Audi on Monday delayed construction of a new wind tunnel because of the company’s massive diesel scandal, but announced that it would invest nearly $3.3 billion for 2016 — including bringing to market a new Q2, an updated Q5 and a SUV based on the concept shown above in two years.
The automaker’s chief, Rupert Stadler, affirmed the company would release a battery-powered vehicle by 2018, inspired by the e-tron quattro concept revealed at Frankfurt.
No word if the delayed wind tunnel would have allowed Audi to develop real mirrors.
The Nissan Gripz Concept is what we all feared. The pseudo two-door vehicle, which takes inspiration from a bicycle, is the result of Nissan’s designers wanting to create “something free of conventional standards” — which is a crossover, apparently.
Executive Design Director, Mamoru Aoki, says Nissan has “a history of pioneering new crossovers.” Nissan also has a history of creating sports cars. This is where the two might, quite unfortunately for us, collide.
“The traditional two-seater sports car is evolving and this is our interpretation of its future,” said Senior Creative Design Manager Giovanny Arroba in the video showing the Gripz attacking a city in ruins.
Audi’s latest reveal, the e-tron quattro, might be only a concept at this point, but the all-electric SUV offers a glimpse as to what’s to come from the German premium automaker in 2018 when they roll out a production version in the same vein.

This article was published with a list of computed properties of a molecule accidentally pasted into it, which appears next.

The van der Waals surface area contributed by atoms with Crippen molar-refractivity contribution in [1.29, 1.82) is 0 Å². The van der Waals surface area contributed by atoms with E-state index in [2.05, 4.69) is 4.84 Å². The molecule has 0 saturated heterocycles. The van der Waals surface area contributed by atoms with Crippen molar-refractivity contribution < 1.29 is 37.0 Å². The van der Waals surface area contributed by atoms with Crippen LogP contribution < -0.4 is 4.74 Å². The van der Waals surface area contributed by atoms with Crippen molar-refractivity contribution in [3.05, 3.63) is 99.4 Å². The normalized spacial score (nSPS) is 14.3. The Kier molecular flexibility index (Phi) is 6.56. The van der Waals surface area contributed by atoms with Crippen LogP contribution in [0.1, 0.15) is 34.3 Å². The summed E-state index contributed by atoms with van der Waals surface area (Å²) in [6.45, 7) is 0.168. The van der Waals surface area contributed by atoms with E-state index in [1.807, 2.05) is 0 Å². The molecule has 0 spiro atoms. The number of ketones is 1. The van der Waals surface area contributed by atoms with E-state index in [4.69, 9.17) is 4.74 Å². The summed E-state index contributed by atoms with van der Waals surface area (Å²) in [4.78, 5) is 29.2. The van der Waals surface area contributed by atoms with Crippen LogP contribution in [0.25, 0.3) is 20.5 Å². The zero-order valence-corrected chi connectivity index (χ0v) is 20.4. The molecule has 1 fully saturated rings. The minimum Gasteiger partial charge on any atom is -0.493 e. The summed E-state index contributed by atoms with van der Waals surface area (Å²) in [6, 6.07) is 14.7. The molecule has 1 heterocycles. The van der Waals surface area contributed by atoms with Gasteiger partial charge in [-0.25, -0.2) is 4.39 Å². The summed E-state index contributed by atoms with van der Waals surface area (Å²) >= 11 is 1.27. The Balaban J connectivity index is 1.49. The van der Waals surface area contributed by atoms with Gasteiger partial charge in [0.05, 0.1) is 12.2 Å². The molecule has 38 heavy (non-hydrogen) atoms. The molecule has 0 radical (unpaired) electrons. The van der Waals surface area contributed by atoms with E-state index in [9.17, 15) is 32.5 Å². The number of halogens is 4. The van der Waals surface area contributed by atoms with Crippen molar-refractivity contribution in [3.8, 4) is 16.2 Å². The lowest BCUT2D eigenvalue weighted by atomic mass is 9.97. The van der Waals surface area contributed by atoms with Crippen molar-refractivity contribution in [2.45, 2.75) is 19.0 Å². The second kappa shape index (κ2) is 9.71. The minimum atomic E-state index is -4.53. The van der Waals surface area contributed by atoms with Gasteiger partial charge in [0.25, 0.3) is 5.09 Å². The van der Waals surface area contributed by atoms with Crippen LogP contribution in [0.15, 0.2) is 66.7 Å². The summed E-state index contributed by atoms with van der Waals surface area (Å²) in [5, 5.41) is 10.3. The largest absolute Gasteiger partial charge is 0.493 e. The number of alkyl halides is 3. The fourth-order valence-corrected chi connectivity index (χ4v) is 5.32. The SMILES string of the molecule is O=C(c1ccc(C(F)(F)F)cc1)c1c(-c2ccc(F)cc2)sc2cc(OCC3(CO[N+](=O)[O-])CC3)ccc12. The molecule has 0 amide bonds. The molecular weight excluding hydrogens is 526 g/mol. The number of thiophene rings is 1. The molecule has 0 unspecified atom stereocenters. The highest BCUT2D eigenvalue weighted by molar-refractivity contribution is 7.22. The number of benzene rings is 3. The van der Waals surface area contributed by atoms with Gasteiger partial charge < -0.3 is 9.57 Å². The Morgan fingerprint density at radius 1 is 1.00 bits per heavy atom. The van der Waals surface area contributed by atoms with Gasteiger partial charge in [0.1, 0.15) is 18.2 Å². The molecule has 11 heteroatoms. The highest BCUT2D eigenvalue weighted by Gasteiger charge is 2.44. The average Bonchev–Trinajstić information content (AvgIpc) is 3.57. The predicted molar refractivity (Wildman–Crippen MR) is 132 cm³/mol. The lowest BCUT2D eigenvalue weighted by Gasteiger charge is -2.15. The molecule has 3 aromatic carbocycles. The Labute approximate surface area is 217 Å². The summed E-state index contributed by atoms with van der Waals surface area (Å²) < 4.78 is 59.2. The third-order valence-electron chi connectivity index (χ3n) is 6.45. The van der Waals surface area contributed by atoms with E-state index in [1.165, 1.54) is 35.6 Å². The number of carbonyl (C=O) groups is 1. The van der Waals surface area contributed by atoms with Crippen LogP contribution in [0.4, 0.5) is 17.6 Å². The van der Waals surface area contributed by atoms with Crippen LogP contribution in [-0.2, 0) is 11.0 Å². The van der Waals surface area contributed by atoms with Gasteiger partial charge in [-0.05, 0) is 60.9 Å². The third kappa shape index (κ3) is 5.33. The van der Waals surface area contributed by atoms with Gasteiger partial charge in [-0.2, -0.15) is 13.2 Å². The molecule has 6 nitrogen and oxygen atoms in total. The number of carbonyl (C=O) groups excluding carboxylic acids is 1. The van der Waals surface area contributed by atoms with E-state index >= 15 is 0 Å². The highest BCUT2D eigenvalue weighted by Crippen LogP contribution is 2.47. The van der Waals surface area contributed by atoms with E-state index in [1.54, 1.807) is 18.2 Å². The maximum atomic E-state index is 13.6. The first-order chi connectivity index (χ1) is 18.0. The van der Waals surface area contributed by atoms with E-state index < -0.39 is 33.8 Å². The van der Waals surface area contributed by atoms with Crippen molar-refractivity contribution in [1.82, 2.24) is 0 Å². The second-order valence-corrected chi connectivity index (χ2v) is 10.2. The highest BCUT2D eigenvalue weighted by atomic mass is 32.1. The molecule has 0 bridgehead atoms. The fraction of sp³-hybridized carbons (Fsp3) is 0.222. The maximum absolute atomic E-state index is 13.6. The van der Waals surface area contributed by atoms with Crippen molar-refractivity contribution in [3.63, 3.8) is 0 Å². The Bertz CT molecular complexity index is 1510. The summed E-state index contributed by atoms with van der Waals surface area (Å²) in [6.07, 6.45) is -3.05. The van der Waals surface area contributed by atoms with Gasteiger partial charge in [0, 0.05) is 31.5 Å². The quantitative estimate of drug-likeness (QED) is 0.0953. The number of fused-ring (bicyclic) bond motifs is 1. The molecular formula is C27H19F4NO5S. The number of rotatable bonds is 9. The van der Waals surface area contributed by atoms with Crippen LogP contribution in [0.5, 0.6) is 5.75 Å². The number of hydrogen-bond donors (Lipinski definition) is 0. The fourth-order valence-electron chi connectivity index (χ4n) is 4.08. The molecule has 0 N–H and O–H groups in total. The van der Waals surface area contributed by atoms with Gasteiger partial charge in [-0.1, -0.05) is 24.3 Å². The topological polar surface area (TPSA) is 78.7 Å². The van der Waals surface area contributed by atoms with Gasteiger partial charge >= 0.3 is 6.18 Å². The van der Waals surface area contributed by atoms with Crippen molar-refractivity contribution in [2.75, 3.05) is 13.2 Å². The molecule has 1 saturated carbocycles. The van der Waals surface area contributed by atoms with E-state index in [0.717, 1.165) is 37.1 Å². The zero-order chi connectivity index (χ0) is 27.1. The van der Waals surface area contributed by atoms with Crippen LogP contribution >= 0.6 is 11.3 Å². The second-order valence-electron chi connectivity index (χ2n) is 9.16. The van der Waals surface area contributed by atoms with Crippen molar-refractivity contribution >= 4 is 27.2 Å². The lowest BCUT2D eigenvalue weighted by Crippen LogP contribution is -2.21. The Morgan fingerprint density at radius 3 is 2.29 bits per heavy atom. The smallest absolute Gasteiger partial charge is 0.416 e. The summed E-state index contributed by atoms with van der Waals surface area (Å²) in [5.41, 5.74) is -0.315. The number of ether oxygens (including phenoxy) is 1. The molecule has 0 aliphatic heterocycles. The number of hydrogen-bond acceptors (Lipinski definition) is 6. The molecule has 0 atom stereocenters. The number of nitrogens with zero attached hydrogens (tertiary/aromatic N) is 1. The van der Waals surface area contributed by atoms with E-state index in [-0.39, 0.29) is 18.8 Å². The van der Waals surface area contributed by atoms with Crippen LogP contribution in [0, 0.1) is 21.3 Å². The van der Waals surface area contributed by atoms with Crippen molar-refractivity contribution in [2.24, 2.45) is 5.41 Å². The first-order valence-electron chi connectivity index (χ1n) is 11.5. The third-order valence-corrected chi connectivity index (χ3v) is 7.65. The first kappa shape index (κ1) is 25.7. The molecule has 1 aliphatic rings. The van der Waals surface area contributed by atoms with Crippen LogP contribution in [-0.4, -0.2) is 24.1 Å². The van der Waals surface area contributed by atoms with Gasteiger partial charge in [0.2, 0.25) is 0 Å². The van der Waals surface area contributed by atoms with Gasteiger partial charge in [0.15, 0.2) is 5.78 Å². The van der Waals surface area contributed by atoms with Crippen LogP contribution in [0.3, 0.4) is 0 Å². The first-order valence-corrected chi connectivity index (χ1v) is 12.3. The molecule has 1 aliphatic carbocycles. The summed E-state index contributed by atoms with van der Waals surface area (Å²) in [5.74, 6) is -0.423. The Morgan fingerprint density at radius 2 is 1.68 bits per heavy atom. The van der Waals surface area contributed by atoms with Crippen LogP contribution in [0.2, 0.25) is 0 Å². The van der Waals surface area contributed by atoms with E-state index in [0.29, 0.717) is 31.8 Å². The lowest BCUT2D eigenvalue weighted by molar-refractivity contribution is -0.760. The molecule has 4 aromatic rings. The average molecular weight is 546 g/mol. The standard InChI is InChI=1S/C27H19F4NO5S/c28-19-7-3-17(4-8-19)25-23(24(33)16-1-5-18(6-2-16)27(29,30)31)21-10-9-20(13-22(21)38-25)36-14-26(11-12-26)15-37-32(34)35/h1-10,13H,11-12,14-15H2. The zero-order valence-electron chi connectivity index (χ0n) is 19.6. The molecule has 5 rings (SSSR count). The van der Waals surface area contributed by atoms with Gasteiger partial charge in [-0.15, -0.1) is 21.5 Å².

We won’t have full specs on the production EV until closer to launch, but Audi touts the e-tron quattro as having 310 mile range capability along with up to 496 horsepower from three electric motors driving all four wheels.
Yet, even with all that power and efficiency, can you find what’s missing from this all-electric concept?
The miniature Mazda minivan — aka the Mazda5 — won’t be brought to the United States after this year, according to the automaker (via Autoblog). The small, boxy family hauler dwindled out in the U.S. (but was never less functional) because we’ll buy anything that looks like a crossover.
In unrelated news: Mazda will be showing off its new crossover concept in Frankfurt this year, dubbed the Koeru, according to Carscoops.
Thank goodness, the world could use another crossover.
According to CAR (via AutoGuide), the next round of Porsche Boxsters and Caymans will have turbocharged, four-cylinder powerplants ranging from 240 to 370 bhp. Porsche could also position a base model Cayman below the Boxster depending on region.
The British outlet says the Cayman and Boxster will become four-cylinder-only affairs, except for top-end specials such as the GT4.
Well, folks, the time has come: another Frankfurt Motor Show is in the books. Of course, by “Frankfurt Motor Show,” what I really mean is “Frankfurt Motor Show press days.” This is all us journalists care about, and by “us journalists” what I really mean is a bunch of well-paid professional writers and also me.
Anyway: I think we’re all pleased Frankfurt has come and gone successfully. I know I am. And I bet the citizens of Frankfurt feel the same way, since their city can now go back to its usual purpose of serving as an airline hub for Americans traveling to places like Greece.
But for those of you who missed Frankfurt, it’s time to provide a comprehensive, well-written guide to the unveilings at this year’s show. I think Autoblog has it. Instead, I have this: